If my dog for example is chewing on a shoe that I want to exchange for a more appropriate chew toy, I would not hand him the chew toy and as soon as he looks at it, opens his mouth and lets go of the shoe I snatch the later away. Movement attracts dogs – chances are that the moment I swiftly remove the shoe his attention is captured by that motion and he wants the shoe back. If I try to win by being speedy this may work now, but he will learn for the next time to hold on better and be more observant – unfortunately we will have a hard time ever winning against our dogs in speediness.
Instead, I would approach the situation like this:
I take the chew toy I have for an exchange, sit down with my puppy and let the chew toy move across the ground. Make it a chase – just like he is attracted by the motion of the shoe he will be attracted by the motion of the chew toy. When he lets go of the shoe and grabs the chew toy, I do not immediately reach for the shoe – instead, keep on playing with the chew toy to make sure the dog is really “tuned in” to it. When he shows sufficient interest I let him have it and slowly go to reach for the shoe. Don’t sneak, don’t rush, don’t make it a big deal. Ideally the dog likes his trade so much that he doesn’t care. If he comes rushing back to the shoe, stop moving it, grab his chew toy and again entice him with it in a game.
The idea is to show him that your trade is always better, always more fun, and that you will not try to outsmart him by quickly stealing his first possession (because he will remember that and he will be faster the next time!).
What about a situation where you cannot take this much time, because your dog may hold onto something hazardous, and perhaps already is guarding it a bit from you?
(Maybe he has stolen a bar of chocolate from your counter)
In such situations I take a handful of the most delicious treats I can find. If the dog is happy to be approached (is not running away from you, not growling etc.) I come close to him and hold the treats directly in front of his nose. It is quite funny how sometimes dogs take a couple seconds to really breathe in the scent of the treats and get convinced that they are good, then suddenly let go and take them.
Again, if this happens it is not your first priority to snatch his possession – it is your priority to make him believe this is a good deal. He gets another treat, and another. I will toss the follow-up treats a little ways away so that he starts moving away from his possession. When he is leaving it to go get the treats you can now pick it up, but continue to play your treat game. We don’t want the dog to suddenly realize that we stopped the treats and removed his treasure – one can quite distinctly see the look of shock on the dog’s face in this situation at times.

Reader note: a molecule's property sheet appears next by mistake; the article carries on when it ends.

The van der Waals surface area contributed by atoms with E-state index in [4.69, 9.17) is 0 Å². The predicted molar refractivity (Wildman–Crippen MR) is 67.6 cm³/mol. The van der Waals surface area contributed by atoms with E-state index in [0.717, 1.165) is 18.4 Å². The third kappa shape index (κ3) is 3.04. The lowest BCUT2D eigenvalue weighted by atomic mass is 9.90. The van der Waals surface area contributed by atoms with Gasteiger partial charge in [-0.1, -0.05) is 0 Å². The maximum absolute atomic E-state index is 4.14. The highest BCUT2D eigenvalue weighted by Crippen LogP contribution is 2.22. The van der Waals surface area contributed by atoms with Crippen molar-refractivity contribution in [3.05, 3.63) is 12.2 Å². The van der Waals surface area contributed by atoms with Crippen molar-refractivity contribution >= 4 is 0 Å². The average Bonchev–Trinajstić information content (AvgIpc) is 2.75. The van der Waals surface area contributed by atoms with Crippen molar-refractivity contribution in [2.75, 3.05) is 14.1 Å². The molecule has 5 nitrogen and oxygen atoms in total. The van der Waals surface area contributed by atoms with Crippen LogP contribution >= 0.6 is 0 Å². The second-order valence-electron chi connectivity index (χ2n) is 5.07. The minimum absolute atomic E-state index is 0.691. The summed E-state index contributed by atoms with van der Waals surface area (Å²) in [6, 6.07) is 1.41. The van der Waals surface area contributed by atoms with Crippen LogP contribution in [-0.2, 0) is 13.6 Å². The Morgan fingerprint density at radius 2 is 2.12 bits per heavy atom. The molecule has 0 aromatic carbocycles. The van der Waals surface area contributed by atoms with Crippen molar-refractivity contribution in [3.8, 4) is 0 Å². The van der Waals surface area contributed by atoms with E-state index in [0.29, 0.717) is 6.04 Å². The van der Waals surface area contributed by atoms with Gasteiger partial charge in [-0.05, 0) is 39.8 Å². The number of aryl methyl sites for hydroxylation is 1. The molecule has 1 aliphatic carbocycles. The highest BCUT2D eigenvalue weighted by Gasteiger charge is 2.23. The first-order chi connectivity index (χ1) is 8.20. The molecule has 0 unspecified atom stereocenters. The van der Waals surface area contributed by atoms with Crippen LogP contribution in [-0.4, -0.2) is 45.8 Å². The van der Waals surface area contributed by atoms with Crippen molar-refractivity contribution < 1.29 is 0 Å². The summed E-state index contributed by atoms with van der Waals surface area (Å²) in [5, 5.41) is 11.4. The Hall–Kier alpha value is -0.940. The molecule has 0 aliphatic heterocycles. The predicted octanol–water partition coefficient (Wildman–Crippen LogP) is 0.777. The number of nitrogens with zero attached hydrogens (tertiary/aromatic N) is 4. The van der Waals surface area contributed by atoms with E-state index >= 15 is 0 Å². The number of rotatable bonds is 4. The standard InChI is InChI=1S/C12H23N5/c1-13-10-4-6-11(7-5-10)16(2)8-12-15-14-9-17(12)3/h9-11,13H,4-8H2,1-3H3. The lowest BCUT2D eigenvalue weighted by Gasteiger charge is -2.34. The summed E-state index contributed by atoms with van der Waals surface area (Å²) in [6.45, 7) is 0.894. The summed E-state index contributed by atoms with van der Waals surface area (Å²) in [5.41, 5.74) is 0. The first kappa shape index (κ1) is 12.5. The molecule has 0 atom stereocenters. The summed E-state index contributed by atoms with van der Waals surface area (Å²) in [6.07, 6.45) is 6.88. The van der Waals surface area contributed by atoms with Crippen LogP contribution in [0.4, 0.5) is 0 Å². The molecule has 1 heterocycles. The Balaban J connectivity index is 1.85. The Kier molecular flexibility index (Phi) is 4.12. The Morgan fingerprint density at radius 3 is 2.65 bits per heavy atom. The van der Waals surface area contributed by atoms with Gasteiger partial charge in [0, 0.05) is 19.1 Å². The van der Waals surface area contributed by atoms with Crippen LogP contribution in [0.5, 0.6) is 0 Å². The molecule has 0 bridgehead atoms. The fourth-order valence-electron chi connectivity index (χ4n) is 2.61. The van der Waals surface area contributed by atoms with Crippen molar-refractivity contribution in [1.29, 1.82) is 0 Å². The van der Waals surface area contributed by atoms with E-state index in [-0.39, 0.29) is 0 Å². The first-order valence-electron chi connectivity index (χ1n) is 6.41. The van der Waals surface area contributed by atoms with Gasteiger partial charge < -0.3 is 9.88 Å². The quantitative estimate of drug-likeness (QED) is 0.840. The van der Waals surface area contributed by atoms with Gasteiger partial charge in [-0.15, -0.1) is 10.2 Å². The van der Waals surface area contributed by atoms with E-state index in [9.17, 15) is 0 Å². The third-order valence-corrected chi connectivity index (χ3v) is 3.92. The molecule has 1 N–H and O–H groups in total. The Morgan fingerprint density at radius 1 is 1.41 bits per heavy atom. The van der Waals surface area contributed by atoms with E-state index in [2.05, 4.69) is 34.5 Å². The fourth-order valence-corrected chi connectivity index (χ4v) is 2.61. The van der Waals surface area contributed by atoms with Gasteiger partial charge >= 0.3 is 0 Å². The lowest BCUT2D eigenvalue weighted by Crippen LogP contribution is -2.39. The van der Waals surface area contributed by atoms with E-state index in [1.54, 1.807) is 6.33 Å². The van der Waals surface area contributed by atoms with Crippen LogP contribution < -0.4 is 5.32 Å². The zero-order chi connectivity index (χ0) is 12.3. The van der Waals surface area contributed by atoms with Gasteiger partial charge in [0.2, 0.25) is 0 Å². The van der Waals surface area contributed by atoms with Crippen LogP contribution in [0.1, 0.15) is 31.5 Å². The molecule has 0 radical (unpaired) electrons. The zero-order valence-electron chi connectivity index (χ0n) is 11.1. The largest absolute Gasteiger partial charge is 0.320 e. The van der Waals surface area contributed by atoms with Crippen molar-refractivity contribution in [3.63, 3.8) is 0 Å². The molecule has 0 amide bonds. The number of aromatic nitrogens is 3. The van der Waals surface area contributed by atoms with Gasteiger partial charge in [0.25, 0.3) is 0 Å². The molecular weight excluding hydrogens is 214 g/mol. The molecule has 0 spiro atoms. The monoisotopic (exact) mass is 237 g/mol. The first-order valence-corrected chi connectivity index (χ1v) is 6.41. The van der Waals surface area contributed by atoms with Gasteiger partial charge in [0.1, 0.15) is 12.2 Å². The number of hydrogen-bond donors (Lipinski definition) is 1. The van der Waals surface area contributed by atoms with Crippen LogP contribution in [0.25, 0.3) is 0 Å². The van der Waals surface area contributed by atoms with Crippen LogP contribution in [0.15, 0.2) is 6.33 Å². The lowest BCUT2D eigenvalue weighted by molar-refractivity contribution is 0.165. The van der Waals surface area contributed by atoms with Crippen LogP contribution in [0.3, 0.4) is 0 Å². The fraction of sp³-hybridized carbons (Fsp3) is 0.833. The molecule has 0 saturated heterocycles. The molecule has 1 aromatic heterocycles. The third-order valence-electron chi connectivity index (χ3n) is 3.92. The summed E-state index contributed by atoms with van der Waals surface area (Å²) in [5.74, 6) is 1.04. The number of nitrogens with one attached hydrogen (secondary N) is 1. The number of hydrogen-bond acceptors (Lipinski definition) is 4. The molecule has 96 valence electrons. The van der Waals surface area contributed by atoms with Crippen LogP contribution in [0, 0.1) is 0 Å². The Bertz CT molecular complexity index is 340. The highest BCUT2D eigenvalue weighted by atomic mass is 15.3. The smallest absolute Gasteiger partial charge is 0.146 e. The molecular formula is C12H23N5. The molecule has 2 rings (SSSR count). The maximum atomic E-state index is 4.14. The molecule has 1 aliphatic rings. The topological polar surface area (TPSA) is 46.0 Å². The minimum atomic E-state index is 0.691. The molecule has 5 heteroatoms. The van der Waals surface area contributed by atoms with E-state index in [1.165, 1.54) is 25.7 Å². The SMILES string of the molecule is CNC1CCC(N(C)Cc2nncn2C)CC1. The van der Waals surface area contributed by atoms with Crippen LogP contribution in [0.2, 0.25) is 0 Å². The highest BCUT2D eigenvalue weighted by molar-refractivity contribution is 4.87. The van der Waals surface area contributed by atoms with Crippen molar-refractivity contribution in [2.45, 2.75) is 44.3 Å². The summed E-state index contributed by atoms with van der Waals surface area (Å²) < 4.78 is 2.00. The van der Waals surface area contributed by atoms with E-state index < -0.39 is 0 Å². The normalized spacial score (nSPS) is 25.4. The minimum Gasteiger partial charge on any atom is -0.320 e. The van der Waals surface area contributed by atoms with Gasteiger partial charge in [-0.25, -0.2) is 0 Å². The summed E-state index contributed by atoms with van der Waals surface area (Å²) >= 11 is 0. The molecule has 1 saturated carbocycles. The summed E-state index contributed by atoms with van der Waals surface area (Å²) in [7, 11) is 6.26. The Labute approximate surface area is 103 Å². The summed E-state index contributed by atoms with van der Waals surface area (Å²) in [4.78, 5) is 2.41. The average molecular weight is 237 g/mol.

Instead, the transition between owning the possession, letting go to eat the treats and casually having the possession removed while eating the treats should be one smooth, no-big-deal event.
It is the dog realizing his “mistake” that will make him guard the possession and refuse the treats in the future. We want to avoid this by any means. The treat game can take as long as a minute or two if necessary!
But what if your dog is already walking away with his treasure? Trying to catch him by cornering him and removing the possession should only be reserved for the situations when nothing else works, as it will definitely heighten his likelihood to become a resource guarder.
What I like to try first instead is a variation of the treat game described in the last paragraph – take the treats and toss them at your dog, aiming for them to land close to his nose. Don’t be stingy and toss one or two – I will toss bunches of tiny hotdog pieces. The combination of scent and movement often is sufficient for the dog to at least become interested in them, keep on tossing and there is a fair chance he may let go of his treasure to eat some.
This is not the moment to rush in and steal what he had.
If you have come to the point where he has eaten a couple, chances are he will eat more. We do not want to make him wary of us by making swift movements towards his possession. Instead, keep on tossing the treats in a game, further and further away. Eventually you can slowly and without any excitement reach for his treasure, pick it up and continue playing.
I have done this myself many times with my dogs when they were puppies and found animal remains in our forest. My youngest has at 9 months not quite learned to not pick them up, so whenever he has one, the hotdog shower comes out and there are enough hotdogs that he forgets what he was doing in the first place.
Here is a video to show you my approach:
Here is another video, showing me with a client’s dog who does not have a history of giving up high value items to me:
And finally – one on how to teach your dog to Drop It:
Whenever possible, make sure that your dog does not perceive the trade as one where he ends up with a disadvantage.
Remember the long-term goal of your training: To make your dog comfortable around you and have him trust you.
Your dog stole a shirt from the laundry hamper? Don’t chase him or pry it out of his mouth. Your dog is not in any immediate danger and this is a good training opportunity for him.
Get some treats that he likes and carry out the protocol outlined in the video above.
It is frustrating to have your dog steal things and not wanting to give them up. It also is very tempting to just physically overpower the dog and get the item back. This may work for puppies or small adult dogs. It does not work for big dogs however, and it does not build the trust needed between you and your dog!
It is well worth it to invest a little more time now when trying to get something back from your dog.
Unless your dog is in actual danger (such as if he has a bar of chocolate), let him have it for a bit longer while you apply our concept.
As you can see in the first video, this will pay off well on the long run. It will give you a dog who is happy to give up any possession, any time, because he has learned that is will always be worth it.
The more times the dog notices that giving up his treasures is a bad idea, the harder it will get to convince him otherwise.
Take a proactive approach to preventing resource guarding and do not let it become a problem in the first place.
Keep in mind that swift movement will attract his attention! Make the trading as slow and calm and possible.